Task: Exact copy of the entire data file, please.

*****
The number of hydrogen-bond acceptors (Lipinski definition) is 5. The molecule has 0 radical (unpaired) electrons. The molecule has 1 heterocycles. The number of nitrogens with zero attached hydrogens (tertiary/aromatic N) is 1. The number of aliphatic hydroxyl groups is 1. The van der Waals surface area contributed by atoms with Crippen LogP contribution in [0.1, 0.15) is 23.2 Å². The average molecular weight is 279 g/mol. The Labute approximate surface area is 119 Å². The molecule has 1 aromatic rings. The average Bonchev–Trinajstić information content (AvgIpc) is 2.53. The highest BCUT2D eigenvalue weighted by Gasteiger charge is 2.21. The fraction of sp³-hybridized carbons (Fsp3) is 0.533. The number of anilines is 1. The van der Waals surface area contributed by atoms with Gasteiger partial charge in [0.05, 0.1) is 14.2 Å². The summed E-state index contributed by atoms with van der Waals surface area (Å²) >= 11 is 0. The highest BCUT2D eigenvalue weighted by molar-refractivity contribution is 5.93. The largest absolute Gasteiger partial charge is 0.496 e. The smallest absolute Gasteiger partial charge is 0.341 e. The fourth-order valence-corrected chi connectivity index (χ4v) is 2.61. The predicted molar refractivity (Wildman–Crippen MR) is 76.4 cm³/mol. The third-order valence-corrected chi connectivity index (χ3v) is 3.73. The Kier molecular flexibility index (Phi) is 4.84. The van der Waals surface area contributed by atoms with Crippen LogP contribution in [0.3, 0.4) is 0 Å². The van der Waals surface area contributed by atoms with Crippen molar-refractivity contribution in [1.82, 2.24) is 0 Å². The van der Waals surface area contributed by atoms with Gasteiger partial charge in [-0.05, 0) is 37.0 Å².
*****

The number of hydrogen-bond acceptors (Lipinski definition) is 5. The molecule has 0 radical (unpaired) electrons. The molecule has 1 heterocycles. The number of nitrogens with zero attached hydrogens (tertiary/aromatic N) is 1. The number of aliphatic hydroxyl groups is 1. The van der Waals surface area contributed by atoms with Crippen LogP contribution in [0.1, 0.15) is 23.2 Å². The average molecular weight is 279 g/mol. The Labute approximate surface area is 119 Å². The molecule has 1 aromatic rings. The average Bonchev–Trinajstić information content (AvgIpc) is 2.53. The highest BCUT2D eigenvalue weighted by Gasteiger charge is 2.21. The fraction of sp³-hybridized carbons (Fsp3) is 0.533. The number of anilines is 1. The van der Waals surface area contributed by atoms with Gasteiger partial charge in [0.05, 0.1) is 14.2 Å². The summed E-state index contributed by atoms with van der Waals surface area (Å²) >= 11 is 0. The highest BCUT2D eigenvalue weighted by molar-refractivity contribution is 5.93. The largest absolute Gasteiger partial charge is 0.496 e. The smallest absolute Gasteiger partial charge is 0.341 e. The fourth-order valence-corrected chi connectivity index (χ4v) is 2.61. The predicted molar refractivity (Wildman–Crippen MR) is 76.4 cm³/mol. The third-order valence-corrected chi connectivity index (χ3v) is 3.73. The Kier molecular flexibility index (Phi) is 4.84. The van der Waals surface area contributed by atoms with Crippen LogP contribution in [0.3, 0.4) is 0 Å². The van der Waals surface area contributed by atoms with Crippen molar-refractivity contribution in [1.82, 2.24) is 0 Å². The van der Waals surface area contributed by atoms with Gasteiger partial charge in [-0.05, 0) is 37.0 Å².